The Steinsaltz commentary goes on to explain, concerning this passage in the Gemara, that while it is not entirely clear what exactly happened in the study hall that day, it was by all accounts a harsh dispute which nearly reached bloodshed, and that the sword was placed in the dirt of the floor of the study hall, signifying the gravity of the occasion. Much debate in the Mishna and Gemara continues concerning the eighteen decrees issued that day.
For our purposes, the conflict between Hillel and Shammai, and their respective houses of study, should be of keen interest. The Master’s teachings almost invariably took on the flavor and aggadic style of Beit Hillel. And while Beit Shammai certainly was highly regarded, and is quoted in the Talmud extensively, in most cases the halakha is ruled in favor of Beit Hillel, whenever the two great sages are at odds.
Among the eighteen decrees that were issued in this famous incident recorded in the Talmud, many were centered on the issue of ritual purity, a topic over which the Master found himself at odds with his critics quite frequently.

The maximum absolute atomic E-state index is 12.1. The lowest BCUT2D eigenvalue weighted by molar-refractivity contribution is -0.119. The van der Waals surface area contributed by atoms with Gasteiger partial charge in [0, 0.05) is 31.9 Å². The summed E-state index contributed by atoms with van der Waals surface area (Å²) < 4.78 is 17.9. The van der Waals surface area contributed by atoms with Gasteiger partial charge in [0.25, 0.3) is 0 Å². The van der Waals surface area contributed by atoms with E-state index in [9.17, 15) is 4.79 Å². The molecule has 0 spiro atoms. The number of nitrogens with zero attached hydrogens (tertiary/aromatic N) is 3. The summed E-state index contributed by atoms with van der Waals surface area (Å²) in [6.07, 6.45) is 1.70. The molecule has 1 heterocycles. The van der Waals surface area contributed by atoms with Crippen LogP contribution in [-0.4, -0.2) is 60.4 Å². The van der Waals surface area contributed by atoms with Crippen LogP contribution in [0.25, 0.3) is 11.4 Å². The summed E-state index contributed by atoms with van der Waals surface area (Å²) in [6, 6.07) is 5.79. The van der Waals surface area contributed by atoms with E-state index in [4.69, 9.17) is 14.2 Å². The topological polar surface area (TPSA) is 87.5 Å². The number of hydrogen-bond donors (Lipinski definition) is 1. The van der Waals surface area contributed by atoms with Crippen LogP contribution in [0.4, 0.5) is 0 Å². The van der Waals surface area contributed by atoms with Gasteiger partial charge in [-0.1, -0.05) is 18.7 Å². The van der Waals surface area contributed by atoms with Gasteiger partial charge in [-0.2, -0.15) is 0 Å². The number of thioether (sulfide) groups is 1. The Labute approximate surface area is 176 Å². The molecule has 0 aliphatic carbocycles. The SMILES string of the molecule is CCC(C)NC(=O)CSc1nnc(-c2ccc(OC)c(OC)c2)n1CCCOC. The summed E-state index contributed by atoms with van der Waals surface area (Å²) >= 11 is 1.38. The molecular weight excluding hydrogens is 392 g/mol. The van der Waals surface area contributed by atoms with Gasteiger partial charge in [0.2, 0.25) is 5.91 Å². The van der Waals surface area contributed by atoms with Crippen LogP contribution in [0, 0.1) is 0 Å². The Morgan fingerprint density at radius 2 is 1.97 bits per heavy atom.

It is entirely possible, if not probable, that when the Lord makes his statement “I came to bring a sword”, that this would have immediately brought his audience to focus in on this famous dispute in their recent national history. The question then becomes, “On which side does this teacher fall?”, and further, “What is the occasion that his teachings would be equated with this incident?”
Rabbinic Judaism was still in development at the time of Christ. The Pharisees were at odds with the Sadducees. After the Temple was destroyed in 70AD, the Sadducean sect died off, but the Pharisees flourished and their doctrine became the central worldview of Rabbinic Judaism. Interestingly, the doctrine of the Pharisees is both endorsed and taught by Yeshua (in spite of the halakhic disputes in the narrative of the scriptures which would lead a person unaware of the hidden subtlety to think otherwise), and further promoted by his followers, the apostles, in their subsequent writings.